FRUITLAND, Idaho (NewsNation Now) — It’s been more than four months since 5-year-old Michael Vaughan walked out of his family home in Fruitland, Idaho — and disappeared.
Extensive searches have turned up no clues. And now, calls to find the boy are coming not only from his family but from around the world.
Michael’s mom talked with NewsNation’s Markie Martin, saying it’s the first time she’s been mentally able to let a news crew inside her home and talk about the case.
She prays the search for her little boy, who goes by the nickname “Monkey,” doesn’t grow cold, especially as the winter temperatures in Idaho are doing just that.
It was a snowy day in Idaho when Micael’s mother, Brandi Neal, talked to Martin. The low temperatures dipped below 30, making for the kind of flakes that signal Christmas.
“We built a fort and a slide. And he should be here,” Neal said. “It’s been a very, very hard day. I’m sorry.”
Neal and her bundled 2-year-old daughter, Arya, talked to NewsNation while outside their home in the rural farmland city an hour from Boise with a population of just 5,000 people.
It’s “really quiet and friendly. It’s a safe place,” Neal said of Fruitland.
But on the evening of July 27, this quiet corner of the world turned frantic.
“He would have come out the garage. The front door is pretty hard to get out of and you can hear that opening,” Neal said of the day Michael was last seen.
She says her son was looking for older neighborhood kids with whom he could play.
“He went to a neighbor’s house. And another neighbor’s house, and another neighbor’s house,” Neal said.
That’s typical, she says, for a summer night here. But with Neal at work and her husband inside checking on the toddler and ordering dinner, neither parent knew Michael had left.
“I don’t even think ‘hell’ is the right word,” Neal said as the family is now approaching month five with no answers to Michael’s whereabouts.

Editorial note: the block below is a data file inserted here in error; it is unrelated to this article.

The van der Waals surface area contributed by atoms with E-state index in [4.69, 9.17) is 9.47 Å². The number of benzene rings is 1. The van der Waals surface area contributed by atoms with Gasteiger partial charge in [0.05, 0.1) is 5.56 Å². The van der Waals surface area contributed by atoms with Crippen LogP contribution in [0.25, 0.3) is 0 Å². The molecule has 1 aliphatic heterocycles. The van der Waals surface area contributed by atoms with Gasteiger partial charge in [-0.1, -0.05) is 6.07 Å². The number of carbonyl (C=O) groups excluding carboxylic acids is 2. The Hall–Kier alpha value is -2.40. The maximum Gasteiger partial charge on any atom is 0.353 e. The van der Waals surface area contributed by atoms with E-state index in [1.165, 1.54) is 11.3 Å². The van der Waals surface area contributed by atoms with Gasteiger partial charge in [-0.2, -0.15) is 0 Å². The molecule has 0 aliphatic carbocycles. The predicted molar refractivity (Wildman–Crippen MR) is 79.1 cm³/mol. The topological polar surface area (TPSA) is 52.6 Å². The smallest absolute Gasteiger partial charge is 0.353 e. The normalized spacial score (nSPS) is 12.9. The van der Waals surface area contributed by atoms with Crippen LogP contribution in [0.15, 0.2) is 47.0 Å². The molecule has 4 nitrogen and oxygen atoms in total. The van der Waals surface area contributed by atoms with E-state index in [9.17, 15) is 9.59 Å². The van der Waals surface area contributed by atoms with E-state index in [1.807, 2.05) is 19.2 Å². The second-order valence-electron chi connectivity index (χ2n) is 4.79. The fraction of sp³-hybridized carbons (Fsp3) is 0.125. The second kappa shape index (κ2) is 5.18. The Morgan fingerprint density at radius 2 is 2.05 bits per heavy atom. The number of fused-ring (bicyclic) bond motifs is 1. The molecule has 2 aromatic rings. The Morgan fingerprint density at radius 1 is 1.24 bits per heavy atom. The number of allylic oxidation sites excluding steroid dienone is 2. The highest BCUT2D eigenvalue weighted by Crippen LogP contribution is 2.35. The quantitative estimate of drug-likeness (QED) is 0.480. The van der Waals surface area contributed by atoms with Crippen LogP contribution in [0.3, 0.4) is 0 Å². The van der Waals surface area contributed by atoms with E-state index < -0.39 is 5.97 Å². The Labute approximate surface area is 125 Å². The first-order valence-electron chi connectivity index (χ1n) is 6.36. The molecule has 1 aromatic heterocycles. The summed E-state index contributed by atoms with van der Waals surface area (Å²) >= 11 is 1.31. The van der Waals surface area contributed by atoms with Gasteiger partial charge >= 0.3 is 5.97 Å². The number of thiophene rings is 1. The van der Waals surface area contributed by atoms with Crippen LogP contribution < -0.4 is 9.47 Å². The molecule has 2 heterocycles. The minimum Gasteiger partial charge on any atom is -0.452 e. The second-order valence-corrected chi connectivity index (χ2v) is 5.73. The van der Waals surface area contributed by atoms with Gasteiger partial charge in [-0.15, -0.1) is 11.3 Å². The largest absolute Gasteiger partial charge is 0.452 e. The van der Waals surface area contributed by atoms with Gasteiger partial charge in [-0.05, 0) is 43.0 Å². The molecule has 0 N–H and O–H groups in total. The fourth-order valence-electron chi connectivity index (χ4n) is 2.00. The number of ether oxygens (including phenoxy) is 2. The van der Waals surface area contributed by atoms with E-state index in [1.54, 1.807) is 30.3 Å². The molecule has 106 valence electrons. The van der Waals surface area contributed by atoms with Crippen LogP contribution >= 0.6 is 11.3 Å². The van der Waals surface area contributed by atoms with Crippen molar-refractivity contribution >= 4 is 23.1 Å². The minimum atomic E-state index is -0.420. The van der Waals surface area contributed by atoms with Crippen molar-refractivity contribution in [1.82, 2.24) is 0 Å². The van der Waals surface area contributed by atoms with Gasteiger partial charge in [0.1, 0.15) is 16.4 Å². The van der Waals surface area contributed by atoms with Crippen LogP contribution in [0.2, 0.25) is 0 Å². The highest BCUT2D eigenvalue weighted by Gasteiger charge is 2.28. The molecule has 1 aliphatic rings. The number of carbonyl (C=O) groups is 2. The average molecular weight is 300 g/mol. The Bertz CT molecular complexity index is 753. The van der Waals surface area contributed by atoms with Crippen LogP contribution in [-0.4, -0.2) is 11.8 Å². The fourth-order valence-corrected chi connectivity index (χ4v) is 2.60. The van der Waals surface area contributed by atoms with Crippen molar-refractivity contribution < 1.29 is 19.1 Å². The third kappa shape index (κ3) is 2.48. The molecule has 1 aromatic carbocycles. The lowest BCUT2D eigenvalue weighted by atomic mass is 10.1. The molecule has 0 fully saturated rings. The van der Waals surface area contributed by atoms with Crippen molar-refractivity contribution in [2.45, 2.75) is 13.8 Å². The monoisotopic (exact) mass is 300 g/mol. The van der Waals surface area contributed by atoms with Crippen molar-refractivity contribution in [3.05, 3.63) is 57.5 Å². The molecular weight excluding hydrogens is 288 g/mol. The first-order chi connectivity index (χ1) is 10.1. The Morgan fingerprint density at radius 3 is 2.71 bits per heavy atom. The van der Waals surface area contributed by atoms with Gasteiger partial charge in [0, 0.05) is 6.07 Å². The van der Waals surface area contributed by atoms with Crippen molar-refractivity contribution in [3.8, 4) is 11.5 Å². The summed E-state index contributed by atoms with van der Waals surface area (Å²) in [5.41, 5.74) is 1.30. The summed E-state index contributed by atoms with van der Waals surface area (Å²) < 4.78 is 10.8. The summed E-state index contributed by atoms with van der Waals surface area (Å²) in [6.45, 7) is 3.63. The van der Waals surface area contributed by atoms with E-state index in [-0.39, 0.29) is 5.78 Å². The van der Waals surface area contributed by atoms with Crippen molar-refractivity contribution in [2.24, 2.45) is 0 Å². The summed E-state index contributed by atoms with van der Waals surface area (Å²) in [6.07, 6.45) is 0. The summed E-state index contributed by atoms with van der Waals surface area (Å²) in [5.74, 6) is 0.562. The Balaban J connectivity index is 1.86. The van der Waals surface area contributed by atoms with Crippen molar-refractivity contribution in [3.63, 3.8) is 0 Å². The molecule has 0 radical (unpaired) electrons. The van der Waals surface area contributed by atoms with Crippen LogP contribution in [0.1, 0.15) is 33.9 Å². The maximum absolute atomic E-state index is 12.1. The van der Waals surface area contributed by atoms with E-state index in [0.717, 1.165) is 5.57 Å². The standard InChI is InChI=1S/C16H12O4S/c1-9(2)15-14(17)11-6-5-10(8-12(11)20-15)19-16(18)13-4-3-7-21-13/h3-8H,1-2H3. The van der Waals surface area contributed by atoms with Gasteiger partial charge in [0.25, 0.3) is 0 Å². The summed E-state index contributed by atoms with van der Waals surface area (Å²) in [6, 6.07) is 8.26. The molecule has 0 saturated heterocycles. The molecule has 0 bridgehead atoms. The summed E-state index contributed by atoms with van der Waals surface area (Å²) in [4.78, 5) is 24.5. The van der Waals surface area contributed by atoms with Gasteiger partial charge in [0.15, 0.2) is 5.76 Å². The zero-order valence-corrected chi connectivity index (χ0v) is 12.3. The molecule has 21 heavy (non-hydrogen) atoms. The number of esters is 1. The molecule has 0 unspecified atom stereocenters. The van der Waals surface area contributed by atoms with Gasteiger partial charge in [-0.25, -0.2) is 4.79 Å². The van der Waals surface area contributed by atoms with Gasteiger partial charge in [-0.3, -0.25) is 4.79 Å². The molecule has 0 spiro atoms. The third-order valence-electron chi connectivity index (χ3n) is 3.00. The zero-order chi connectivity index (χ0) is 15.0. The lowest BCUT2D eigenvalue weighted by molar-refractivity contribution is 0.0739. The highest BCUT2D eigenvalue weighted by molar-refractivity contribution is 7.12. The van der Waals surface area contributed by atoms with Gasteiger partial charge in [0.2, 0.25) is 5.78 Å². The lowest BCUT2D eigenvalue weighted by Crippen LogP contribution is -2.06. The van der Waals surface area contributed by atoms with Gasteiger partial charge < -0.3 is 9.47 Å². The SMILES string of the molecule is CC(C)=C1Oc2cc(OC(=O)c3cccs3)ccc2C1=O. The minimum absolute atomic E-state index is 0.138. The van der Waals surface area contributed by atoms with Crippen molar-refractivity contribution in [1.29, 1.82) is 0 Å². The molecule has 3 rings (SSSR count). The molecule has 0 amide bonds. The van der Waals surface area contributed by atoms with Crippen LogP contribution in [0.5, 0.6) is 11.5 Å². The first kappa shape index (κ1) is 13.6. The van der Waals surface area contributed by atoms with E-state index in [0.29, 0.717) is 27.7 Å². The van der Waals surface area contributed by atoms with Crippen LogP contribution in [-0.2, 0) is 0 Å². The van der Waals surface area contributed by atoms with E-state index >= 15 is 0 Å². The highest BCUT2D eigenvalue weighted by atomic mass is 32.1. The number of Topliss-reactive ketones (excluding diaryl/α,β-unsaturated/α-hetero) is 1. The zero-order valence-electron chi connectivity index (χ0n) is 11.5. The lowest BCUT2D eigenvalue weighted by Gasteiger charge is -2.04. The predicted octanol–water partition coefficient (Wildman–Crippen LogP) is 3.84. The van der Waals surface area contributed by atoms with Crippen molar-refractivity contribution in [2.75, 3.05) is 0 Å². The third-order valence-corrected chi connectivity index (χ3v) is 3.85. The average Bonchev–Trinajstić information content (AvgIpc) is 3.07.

Neal describes her son as pure excitement and joy as she watches home videos of Michael learning to bake and watching fireworks.
Neal says Michael earned the nickname “Monkey” for his nonstop energy and “being all boy.”
“From the moment he wakes up to the moment he goes to sleep, he’s kicking and running around,” Neal said. “He loves cars, he loves race cars.”
Neal never imagined “Monkey” would be the center of a worldwide missing persons search.
Local law enforcement has combed through more than 3,000 surrounding acres with no known clues.
Just to the west of the family home lies the Snake River and Interstate 84.
Could a predator passing through have picked the boy up and hit the road? Police say it’s possible.
“Due to the fact that we’ve conducted multiple searches, with every tool available to us with no success, it increases the possibility that Michael was abducted,” Chief J.D. Huff of the Fruitland Police Department said.
Officials have been flooded with more than 500 tips from around the globe.
An army of social media sleuths are working to bring Michael home. They are also calling for the issuing of an Amber Alert.
In Idaho, the first criteria for an Amber Alert is that there needs to be proof of abduction, something top Idaho state officials decided was missing in Michael’s case.
There are two leads authorities need the public’s help with: Identifying the driver of a white Honda Pilot seen in the area and locating a man with dark hair seen walking toward a drainage behind the neighborhood around the time Michael went missing.
“I have a feeling someone may have been watching us,” Neal said. “That’s my feeling. That’s my mama’s heart feeling.”
Neal firmly denies Michael’s disappearance was at the hands of someone the family knows. And with the changing of the seasons, her concern has shifted to his warmth and well-being.
“Every day, when the leaves started to change, I lost my mind,” Neal said. “Please, please help me. Please help me bring my baby home.”
Sadly, the grieving mother can’t put life on hold while she waits for her little boy to come home. She continues going to work and is tasked with raising three other kids who need her time and attention.
Neal sleeps on the living room couch just in case one night, there comes a little knock or voice at the front door.
“I know in my heart he’s alive,” Neal said. “I know he is. And I know he’s coming home. He will come home.”
Fruitland police denied a request for an interview. But the chief did send an email saying Michael’s parents have complied with all investigative requests. He says the case is far from going cold and they are working on legitimate leads.
The award leading to Michael’s safe return is now more than $50,000. Anyone with possible tips about the missing child is urged to call (208) 642-6006 or email “firstname.lastname@example.org.”